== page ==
Publication 100, Shipping and Delivery Charges

June 2012

  • Invoices and Records
  • Applying Sales Tax

California sales tax may apply to charges for delivery, shipping, and handling. To help you apply tax properly in your business, we've created the quick reference guide (see Applying Sales Tax). It gives examples of common shipping situations and charges and explains how sales tax applies in each situation. Be sure to read the notes and exceptions in the chart (the “fine print”) and to remember that more than one condition may apply to your specific sale. Please consider the following basic information before you review the quick reference guide.

Make sure that your invoices are clear

Be sure that your invoices and receipts use specific terms to describe delivery–related charges. If you are charging for shipping, which may not be taxable, use terms such as shipping, delivery, freight, or postage. If you are charging for handling, which is taxable, be sure to use that term on your invoice. This will help you determine how to apply tax and will make things clearer for your customers. It will also make it easier for everyone if we audit your records.

Keep good records

It's important to keep good records that fully document your shipping costs. Acceptable forms of documentation include

  • Bills of lading
  • Freight invoices
  • Express receipts or express company invoices
  • Parcel post receipts or shipment records
  • Sales invoices showing transportation charges and shipping instructions
  • Delivery receipts and expense vouchers supporting your delivery expense
  • Correspondence stating requirement and completion of delivery
  • Title transfer agreements

Please note: If you do not keep records showing the actual cost of an individual delivery, tax applies to your entire delivery charge if it is made in connection with a taxable sale.

Take care when you complete your sales and use tax return

You must report your total sales for the reporting period on your sales and use tax return. If your total sales include nontaxable delivery charges, you should take a deduction for those amounts on the line for “Other” deductions. If you don't take the deduction, you'll pay more tax than you owe.

Note: This publication summarizes the law and applicable regulations in effect when the publication was written, as noted above. However, changes in the law or in regulations may have occurred since that time. If there is a conflict between the text in this publication and the law, decisions will be based on the law and not on this publication.


Applying Sales Tax to Delivery–Related Charges
Condition of sale or type of delivery charge Notes and exceptions
Sale is not a taxable transaction. Related charges are not taxable.
Sale is a taxable transaction. Delivery–related charges may be nontaxable, partially taxable, or fully taxable. See rest of table.
Delivery–related charge is not taxable when:

All of these conditions must apply:

  • You ship directly to the purchaser by common carrier, contract carrier, or US Mail;
  • Your invoice clearly lists delivery, shipping, freight, or postage as a separate charge;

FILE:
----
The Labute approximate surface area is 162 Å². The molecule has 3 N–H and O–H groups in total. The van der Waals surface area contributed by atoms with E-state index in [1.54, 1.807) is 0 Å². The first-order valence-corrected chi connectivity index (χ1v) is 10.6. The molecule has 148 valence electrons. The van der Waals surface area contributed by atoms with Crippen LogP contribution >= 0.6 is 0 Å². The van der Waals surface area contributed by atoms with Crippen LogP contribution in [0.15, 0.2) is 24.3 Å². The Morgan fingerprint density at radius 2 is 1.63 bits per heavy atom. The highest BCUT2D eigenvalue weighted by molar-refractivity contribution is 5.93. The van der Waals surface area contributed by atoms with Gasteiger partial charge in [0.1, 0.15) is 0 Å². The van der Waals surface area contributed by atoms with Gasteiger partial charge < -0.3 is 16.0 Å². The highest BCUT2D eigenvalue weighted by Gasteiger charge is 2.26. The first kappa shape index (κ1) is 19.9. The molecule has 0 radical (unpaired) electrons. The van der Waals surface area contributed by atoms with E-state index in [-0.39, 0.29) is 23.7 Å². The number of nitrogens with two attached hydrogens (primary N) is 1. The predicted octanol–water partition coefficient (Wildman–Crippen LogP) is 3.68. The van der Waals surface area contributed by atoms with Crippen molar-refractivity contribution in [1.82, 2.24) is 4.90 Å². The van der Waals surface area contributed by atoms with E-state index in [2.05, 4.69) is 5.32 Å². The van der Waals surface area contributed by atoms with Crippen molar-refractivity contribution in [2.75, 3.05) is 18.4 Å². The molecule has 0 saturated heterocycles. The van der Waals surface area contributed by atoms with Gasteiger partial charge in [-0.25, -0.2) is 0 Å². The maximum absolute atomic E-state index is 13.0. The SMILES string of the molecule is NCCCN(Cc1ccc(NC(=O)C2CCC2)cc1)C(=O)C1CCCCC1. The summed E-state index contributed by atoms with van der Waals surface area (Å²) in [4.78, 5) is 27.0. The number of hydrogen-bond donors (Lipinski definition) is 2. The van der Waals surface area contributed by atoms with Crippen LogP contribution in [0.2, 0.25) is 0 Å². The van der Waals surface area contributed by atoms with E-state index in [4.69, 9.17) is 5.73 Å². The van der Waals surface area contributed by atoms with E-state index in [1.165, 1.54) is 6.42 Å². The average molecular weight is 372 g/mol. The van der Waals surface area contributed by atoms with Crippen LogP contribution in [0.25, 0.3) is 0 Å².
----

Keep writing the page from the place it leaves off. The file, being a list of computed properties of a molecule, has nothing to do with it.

• The charge is not greater than your actual cost for delivery to customer.
  1. Exception: Charge is taxable if you do not maintain records that show the actual cost of the delivery (see Invoices and Records).
  2. If the tax amount calculated for the sale was based on the cost of the item plus the nontaxable delivery charge, you must refund the tax amount collected on the delivery or pay that amount to the BOE.
  3. See sections that discuss "handling" charges.
Delivery–related charge is partially taxable when (for taxable sales only):
Delivery meets conditions in box above, except: your charge to the customer for delivery is greater than your actual shipping cost. The portion of the delivery charge that is greater than the actual delivery cost is taxable.
Please note: Your records must show your actual cost of delivery. The delivery charge should be separately stated on the invoice.
You make one combined charge for “shipping and handling” or “postage and handling”. Handling portion of charge taxable; shipping portion may be taxable—see other criteria in this table.
Delivery–related charge is taxable when (for taxable sales only):
You do not keep records that show the actual cost of the delivery. Many businesses charge standard amounts for shipping and do not track the cost of individual deliveries.
You deliver merchandise with your own vehicles. Exception: May not be taxable if title to merchandise transfers to buyer before delivery. This is unusual —contact the BOE.
You make a separately stated charge for fuel surcharge or “handling,” etc. Separately stated charges, in addition to the actual shipping charges, are generally taxable. See above section on one charge for “shipping and handling.“
You include a delivery charge in the unit price of the item sold. Sample invoice entry: “$6.50 per bale, including delivery.”
Your charge to your customer represents the cost of shipping the merchandise to your place of business (“freight-in”). “Freight-in” is different from “freight–out.” If you bill your customer for freight–in, the charge is taxable. Freight–out shipping may be taxable. See other criteria in this table.
You make a sale for a delivered price (sales agreement specifies that delivery is included in price, whether delivery charge is listed separately, included in per–item cost, or listed as “freight prepaid”). Exception: Delivery charges may not be taxable if title to merchandise transfers to buyer before delivery. This is unusual—contact the BOE for information.